Building A Safe Room From Tornadoes and Hurricanes

Every year strong wind storms such as Tornadoes and hurricanes cause millions of dollars in damage to properties and devastation to families across the United States and pretty much most of the world.

There's a solution to protecting yourself and your family from one of these monstrous storms.

The protection comes from building a safe room addition onto or within your existing house.

Safe rooms offer what FEMA calls "near-absolute protection" .

What does near absolute protection mean? This means that based on all the scientific knowledge to this day about what we know regarding fierce windstorms such as Tornadoes and hurricanes, the occupants of the safe room will have a very high probability of begin protected and coming out of the storm without a scratch. Just knowing that you have a safe room is enough to drop your blood pressure a few points, especially if you live in a tornado or hurricane prone area.

How do you know if you need to build a safe room addition? Not everyone needs a safe room, but here's a few questions developed by FEMA that can help you decide if near-absolute protection is something you should consider to keep you and your family safe.

1. Do you live in an area that is of high risk for tornadoes or hurricanes?

2. If a wind storm is forecasted to hit your neighborhood, how quickly can you reach a safe shelter that can protect you from extreme winds and flying debris?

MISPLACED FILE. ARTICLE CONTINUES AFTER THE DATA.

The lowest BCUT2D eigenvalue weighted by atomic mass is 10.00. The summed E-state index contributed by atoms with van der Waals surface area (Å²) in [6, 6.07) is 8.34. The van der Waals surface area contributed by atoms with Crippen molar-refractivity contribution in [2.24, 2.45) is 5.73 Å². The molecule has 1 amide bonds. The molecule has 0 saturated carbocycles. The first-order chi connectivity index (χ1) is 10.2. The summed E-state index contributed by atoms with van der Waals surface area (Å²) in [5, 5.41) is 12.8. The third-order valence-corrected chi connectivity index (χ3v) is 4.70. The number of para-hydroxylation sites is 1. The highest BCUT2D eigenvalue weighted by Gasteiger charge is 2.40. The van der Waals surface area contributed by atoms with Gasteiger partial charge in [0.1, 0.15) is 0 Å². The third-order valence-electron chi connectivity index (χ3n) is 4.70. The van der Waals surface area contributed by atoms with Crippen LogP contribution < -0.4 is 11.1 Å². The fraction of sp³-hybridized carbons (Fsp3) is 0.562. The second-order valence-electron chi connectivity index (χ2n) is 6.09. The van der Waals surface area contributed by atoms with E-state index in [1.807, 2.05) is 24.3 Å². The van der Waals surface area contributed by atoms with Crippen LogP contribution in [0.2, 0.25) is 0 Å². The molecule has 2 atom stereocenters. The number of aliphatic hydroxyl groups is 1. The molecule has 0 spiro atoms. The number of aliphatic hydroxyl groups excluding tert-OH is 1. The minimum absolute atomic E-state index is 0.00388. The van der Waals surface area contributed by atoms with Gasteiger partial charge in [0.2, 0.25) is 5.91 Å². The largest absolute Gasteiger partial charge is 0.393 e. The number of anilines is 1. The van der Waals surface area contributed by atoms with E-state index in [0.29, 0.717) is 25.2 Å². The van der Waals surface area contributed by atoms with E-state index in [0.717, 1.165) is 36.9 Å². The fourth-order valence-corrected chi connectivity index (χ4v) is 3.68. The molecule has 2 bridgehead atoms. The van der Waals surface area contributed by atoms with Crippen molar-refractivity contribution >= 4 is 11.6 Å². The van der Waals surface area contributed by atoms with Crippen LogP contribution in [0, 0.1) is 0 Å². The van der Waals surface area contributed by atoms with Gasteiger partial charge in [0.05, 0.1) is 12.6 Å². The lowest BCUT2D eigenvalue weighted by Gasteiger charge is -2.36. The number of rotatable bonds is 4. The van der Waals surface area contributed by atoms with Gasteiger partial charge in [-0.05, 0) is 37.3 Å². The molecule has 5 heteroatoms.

3. When it comes to wind storm protection, what level of safety do you provide for yourself and your family now?

4. Lastly, can you afford building a safe room addition onto  or within your house?


Choosing a Safe Room Location

Building a Safe RoomThe purpose of your safe room is to protect you and your family from storms with extreme winds. Tornadoes and hurricanes launch objects at great speeds which then become missiles. Safe rooms are built to prevent missiles from injuring the occupants inside. Safe rooms should be located so that they can be reached quickly from all parts of your home, because with tornadoes sometimes you only have 30 seconds of visual and audible warning before it hits. Safe rooms built in hurricane prone areas must not be built where storm surge can flood the area, as this poses as serious risk to the safe room occupants. All safe rooms should be anchored securely to your homes foundation to prevent overturning and uplift.


Does a Newly Constructed Home Automatically  Protect You From Hurricanes and Tornadoes

Unfortunately most homes are not built to withstand tornados and hurricanes because the building cost of the home would practically double. It's because of the added material and labor costs that a safe room built to provide near-absolute protection from these storms, is the best solution for people who live in areas prone to hurricanes and tornadoes. It is true however that newer homes better resist the forces of wind and windborne debris that are built in accordance with the latest building codes in areas that are prone to hurricanes . A tornado or hurricane can force debris and wind loads onto a home that can overpower what even these upgraded building codes are based on; therefore, a safe room is still the best protection for you and your family during these extreme wind events.


Sizing a Safe Room Design